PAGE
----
If you're like me, a lot of movies have lost their zest to you. After seeing and writing about hundreds of films on this website, I've gotten to the point where the majority of films are so predictable I could tell you what happens in them scene by scene based soley off the trailer. They all follow a formula set by the dozens and dozens of precedents before them. Nicholas Sparks book adaptations are perhaps the easiest to decipher. If you've seen The Notebook, A Walk to Remember, Nights in Rodanthe or the recent Dear John, you're familiar with the endings. As I watched his latest, Miley Cyrus helmed feature, The Last Song, I couldn't help but continually ask myself: who's going to die in this one?

Cyrus plays Ronnie Miller, a rebellious teen on her way down south to live with her father, Steve, played by Greg Kinnear, for the summer. She's a hardened person, already convicted of shoplifting, and she has a "down with authority" attitude. You can tell because she has a nose stud and wears leather boots. Watch out Lindsay Lohan! You may have some competition.

Ronnie has a little brother named Jonah, played by Bobby Coleman, who is accompanying her on her stay. While he is excited to see his father, a person he has spent little time with since the divorce, she can't wait to go home. She hates her dad because he left her, but while there she meets a strapping young lad named Will Blakelee, played by Liam Hemsworth, who starts to turn her world around. Through him, she becomes happier and starts to reconnect with her father, but with only the summer to spend there, will she be able to find true happiness?

If you take the time to really think about what happens at the end of these movies, you'll realize that all of them, with the exception of The Notebook, end without the relationship lasting. It almost seems like Sparks is a jaded lover, pessimistic from bad experiences brought on by past flings.

Without saying how, The Last Song ends in a decidedly different way, not closing the book on the story for good, but rather implying future events. While it may not reach the height of The Notebook (and is barely recommendable by any standard of quality filmmaking), it's a sweet story with an ending that really works, sans the cheese.

The biggest problem with Sparks' book-to-movie adaptations is that they never know when to quit. Instead of letting the emotion pour through naturally, they shove it in your face and try to force you to feel sadness. This is no deviation. I cared about all of these characters. Their performances were good and their chemistry was excellent. Cyrus and Hemsworth seem like naturals together (as they should since they are dating in actuality) and the father/son relationship between Greg Kinnear and little Bobby Coleman is as precious as can be. When tragedy struck (as was inevitable), I cared. I didn't want the events to play out this way. The movie had done its job. It had me in its grasp, so why so maudlin? Why take the emotion you've just spent the last hour and a half building and crush it under the weight of schlocky sentimentality?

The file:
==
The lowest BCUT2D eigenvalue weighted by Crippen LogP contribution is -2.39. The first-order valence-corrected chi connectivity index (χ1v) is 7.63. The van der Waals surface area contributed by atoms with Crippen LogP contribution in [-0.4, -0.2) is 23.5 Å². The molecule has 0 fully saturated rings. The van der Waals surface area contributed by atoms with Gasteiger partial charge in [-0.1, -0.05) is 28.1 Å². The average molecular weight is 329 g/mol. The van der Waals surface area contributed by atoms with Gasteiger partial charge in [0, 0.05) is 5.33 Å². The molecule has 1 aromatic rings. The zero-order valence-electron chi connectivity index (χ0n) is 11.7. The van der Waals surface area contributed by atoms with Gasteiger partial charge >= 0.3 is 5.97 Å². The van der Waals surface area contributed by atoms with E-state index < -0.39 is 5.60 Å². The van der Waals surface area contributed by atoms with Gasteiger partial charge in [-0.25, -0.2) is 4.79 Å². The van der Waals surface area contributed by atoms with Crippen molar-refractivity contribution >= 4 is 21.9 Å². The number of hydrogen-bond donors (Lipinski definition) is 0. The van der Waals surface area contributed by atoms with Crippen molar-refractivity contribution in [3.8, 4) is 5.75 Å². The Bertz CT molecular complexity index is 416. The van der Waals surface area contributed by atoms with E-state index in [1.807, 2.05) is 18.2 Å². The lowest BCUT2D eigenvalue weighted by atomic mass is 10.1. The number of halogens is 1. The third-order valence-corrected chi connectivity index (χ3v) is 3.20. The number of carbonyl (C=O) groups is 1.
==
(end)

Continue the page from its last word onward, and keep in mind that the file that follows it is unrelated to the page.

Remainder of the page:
What started as a somewhat uneven, but still solid little tearjerker went the way of Nights in Rodanthe and A Walk to Remember. At the end, when I was supposed to be sad, I was fighting back laughter solely so I wouldn't ruin the experience for any of my movie going patrons who may have been tricked by its overemotional gushing.

As the credits rolled and the lights came back up, however, I still found myself content with giving it my stamp of approval. It's funny, it's sweet, it's meaningful and it goes to show that you must learn to forgive those who have hurt you before the chance passes. It's nothing special, but there's something in The Last Song that keeps its heart beating despite its problems.

The Last Song receives 2.5/5

Friday
Mar262010

How to Train Your Dragon

There's no denying that the king of computer animation is Pixar. That juggernaut has released 10 movies and all have been good. Their track record truly is amazing. DreamWorks, on the other hand, hasn't fared so well. After two solid films in Antz and Shrek, they went downhill quickly, releasing junk like Shark Tale, Over the Hedge, Bee Movie and the two Madagascar pictures. They redeemed themselves a tad with Kung Fu Panda and Monsters Vs. Aliens, but their newest film, How to Train Your Dragon, may very well be their best. They still have a long way to go before they start nipping at the heels of the folks at Pixar, but this is a step in the right direction.